- The Washington Times - Friday, December 3, 2021

A key water well used by military personnel and their families at Pearl Harbor is contaminated with petroleum, Navy officials said late Thursday, sparking what some lawmakers say is a “crisis of astronomical proportions” for tens of thousands of people whose access to clean water is now in question.

The Navy said that samples taken from the Red Hill well, which is used by service members stationed at Joint Base Pearl Harbor Hickam on Hawaii’s Oahu island, detected “petroleum hydrocarbons” in the water.

“Now with multiple indications that the source has been identified and isolated, the Navy is developing a plan to restore the potable water system to EPA standards, identify how this contaminant got in the well, and fix the well,” the Navy‘s Pacific Fleet said in a statement. “The Navy‘s priority is keeping sailors, civilians, their families, and all of those who live and work on Joint Base Pearl Harbor Hickam property and who use the Navy‘s water safe and healthy.”

But outraged lawmakers said much more must be done.

“The Navy is currently experiencing a crisis of astronomical proportions in Hawaii,” Rep. Kai Kahele, Hawaii Democrat, said at a House hearing with Navy officials Thursday. “Almost 100,000 people are without water. Our military families are getting sick. Animals are getting sick. And our military families need answers and the island of Oahu needs answers.”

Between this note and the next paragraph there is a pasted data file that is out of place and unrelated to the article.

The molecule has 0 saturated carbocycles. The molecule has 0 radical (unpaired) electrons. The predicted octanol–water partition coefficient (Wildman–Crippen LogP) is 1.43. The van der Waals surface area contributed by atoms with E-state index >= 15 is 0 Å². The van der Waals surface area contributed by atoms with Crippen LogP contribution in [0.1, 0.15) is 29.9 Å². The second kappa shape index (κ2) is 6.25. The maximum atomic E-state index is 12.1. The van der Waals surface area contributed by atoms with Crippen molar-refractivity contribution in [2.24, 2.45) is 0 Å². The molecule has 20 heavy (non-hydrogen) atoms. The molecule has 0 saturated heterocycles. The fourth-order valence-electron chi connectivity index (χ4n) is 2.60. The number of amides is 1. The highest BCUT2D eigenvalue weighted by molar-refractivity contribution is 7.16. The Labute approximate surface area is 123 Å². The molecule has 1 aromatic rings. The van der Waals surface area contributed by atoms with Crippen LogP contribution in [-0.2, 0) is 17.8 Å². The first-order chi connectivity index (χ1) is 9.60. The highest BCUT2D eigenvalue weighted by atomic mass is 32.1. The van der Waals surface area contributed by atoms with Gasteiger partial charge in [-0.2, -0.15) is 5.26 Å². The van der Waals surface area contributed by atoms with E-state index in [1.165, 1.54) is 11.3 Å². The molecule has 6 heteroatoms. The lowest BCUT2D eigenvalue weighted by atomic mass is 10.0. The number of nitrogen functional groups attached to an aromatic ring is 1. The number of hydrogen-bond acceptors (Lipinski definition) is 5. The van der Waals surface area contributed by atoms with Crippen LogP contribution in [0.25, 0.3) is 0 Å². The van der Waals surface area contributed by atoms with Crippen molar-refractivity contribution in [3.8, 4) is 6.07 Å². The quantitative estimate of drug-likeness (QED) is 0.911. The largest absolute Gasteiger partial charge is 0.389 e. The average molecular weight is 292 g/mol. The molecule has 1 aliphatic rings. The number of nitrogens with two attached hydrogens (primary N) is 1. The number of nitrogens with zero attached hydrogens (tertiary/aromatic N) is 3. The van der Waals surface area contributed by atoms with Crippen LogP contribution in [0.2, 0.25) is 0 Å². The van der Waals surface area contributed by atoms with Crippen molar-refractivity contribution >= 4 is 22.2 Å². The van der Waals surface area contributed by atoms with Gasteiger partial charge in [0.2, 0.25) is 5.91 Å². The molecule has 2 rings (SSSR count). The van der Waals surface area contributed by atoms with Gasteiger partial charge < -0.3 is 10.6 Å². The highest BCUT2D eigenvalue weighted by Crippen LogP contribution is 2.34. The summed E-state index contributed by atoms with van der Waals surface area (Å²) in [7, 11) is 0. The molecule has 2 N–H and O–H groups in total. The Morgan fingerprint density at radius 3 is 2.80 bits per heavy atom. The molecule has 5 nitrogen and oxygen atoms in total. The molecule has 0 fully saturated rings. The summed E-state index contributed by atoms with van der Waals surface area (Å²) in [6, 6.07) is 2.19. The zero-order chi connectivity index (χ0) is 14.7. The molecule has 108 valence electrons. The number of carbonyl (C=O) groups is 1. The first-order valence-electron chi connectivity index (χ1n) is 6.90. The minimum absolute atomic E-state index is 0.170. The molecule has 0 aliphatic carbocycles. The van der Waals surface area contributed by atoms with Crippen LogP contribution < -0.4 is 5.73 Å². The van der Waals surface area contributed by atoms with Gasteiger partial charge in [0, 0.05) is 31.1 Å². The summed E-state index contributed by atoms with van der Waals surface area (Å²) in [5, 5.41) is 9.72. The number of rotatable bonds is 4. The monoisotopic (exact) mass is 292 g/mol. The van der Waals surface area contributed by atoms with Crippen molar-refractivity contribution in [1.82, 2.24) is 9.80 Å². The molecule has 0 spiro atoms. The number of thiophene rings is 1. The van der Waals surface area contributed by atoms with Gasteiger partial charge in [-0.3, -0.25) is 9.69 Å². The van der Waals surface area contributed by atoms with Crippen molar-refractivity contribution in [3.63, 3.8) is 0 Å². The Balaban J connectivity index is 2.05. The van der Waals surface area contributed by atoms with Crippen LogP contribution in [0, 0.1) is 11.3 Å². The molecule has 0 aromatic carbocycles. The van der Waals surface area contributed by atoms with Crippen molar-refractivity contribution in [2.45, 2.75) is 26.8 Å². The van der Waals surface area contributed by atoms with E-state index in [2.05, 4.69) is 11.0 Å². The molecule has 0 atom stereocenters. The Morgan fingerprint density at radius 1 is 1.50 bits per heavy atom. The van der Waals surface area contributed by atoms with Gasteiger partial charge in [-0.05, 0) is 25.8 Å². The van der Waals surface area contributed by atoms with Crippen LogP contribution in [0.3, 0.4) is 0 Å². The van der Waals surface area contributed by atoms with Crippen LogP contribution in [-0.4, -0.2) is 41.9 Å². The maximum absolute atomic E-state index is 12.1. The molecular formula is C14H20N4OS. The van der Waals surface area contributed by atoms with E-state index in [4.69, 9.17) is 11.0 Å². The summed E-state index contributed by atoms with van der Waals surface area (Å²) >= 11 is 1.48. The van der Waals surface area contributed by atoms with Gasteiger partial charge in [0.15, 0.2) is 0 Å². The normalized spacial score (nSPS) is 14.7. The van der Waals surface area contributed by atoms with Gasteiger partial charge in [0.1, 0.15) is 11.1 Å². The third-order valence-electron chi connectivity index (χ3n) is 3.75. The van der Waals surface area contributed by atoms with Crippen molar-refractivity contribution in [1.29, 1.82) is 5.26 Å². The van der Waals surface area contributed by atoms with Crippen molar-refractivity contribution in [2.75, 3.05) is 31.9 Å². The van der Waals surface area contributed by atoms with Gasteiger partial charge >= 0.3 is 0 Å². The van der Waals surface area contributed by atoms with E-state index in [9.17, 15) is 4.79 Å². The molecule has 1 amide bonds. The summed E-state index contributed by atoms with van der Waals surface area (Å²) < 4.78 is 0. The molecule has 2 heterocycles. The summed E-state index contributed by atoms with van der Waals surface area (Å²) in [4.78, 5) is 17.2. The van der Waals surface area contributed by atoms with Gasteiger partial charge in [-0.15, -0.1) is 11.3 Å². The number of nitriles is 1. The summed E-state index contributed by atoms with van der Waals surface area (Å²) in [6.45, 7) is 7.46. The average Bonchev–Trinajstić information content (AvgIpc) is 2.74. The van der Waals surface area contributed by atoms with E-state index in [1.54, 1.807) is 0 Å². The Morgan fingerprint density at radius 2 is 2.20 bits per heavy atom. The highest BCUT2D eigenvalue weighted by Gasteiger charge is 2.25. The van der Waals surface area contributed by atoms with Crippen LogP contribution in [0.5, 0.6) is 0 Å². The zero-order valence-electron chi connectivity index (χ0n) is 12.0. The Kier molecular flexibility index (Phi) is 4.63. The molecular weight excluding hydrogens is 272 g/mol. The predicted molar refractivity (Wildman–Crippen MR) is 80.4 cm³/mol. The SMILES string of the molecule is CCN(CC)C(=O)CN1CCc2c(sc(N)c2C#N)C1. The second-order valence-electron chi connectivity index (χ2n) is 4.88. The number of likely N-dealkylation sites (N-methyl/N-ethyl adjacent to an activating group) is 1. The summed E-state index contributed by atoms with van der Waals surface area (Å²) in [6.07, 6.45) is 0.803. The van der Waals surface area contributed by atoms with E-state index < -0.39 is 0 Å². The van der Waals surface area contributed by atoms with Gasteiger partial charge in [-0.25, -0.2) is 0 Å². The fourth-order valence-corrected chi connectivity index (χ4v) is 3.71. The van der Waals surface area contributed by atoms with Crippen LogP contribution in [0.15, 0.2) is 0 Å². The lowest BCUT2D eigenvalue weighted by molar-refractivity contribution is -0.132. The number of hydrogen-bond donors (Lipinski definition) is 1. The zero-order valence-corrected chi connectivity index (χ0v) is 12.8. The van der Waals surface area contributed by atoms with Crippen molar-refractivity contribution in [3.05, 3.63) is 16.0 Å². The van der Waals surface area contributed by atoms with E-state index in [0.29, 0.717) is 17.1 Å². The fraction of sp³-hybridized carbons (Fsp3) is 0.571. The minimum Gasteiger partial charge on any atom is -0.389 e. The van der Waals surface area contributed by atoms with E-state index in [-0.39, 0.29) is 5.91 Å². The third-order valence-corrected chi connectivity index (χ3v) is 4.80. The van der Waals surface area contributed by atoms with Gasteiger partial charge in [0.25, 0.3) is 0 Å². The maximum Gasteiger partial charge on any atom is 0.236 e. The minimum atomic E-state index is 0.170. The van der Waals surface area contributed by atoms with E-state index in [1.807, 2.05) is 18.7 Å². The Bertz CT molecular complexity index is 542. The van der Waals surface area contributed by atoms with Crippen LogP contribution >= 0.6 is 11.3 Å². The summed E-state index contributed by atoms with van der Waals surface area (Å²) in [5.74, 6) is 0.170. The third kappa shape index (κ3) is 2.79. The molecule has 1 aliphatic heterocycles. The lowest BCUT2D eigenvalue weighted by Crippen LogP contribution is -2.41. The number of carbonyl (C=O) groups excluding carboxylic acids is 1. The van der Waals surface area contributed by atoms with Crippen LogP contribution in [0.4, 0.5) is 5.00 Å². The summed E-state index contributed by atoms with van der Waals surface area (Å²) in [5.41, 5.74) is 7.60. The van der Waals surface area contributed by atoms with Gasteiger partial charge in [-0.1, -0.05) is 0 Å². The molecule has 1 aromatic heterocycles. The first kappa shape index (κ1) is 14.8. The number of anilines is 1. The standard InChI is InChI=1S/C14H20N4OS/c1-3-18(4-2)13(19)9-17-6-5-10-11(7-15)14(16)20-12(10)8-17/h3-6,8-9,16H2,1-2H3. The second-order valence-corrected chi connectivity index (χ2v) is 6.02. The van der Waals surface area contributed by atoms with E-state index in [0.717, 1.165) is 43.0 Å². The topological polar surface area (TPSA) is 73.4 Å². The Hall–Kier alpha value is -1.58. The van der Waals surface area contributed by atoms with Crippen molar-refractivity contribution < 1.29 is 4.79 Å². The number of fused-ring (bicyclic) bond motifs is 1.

The Hawaii Department of Health said earlier this week it has received more than 175 complaints about the issue, all from users of the Navy‘s water system. Users of the system reported fuel-like odors in the water, leading to the latest round of testing.

Hawaii state officials recommended that “all Navy water system users should avoid using the water for drinking, cooking, or oral hygiene,” the state health department said in a statement. “Navy water system users who detect a fuel-like odor from their water should avoid using the water for drinking, cooking, bathing, dishwashing, laundry or oral hygiene (brushing teeth, etc.).”

• Ben Wolfgang can be reached at bwolfgang@washingtontimes.com.

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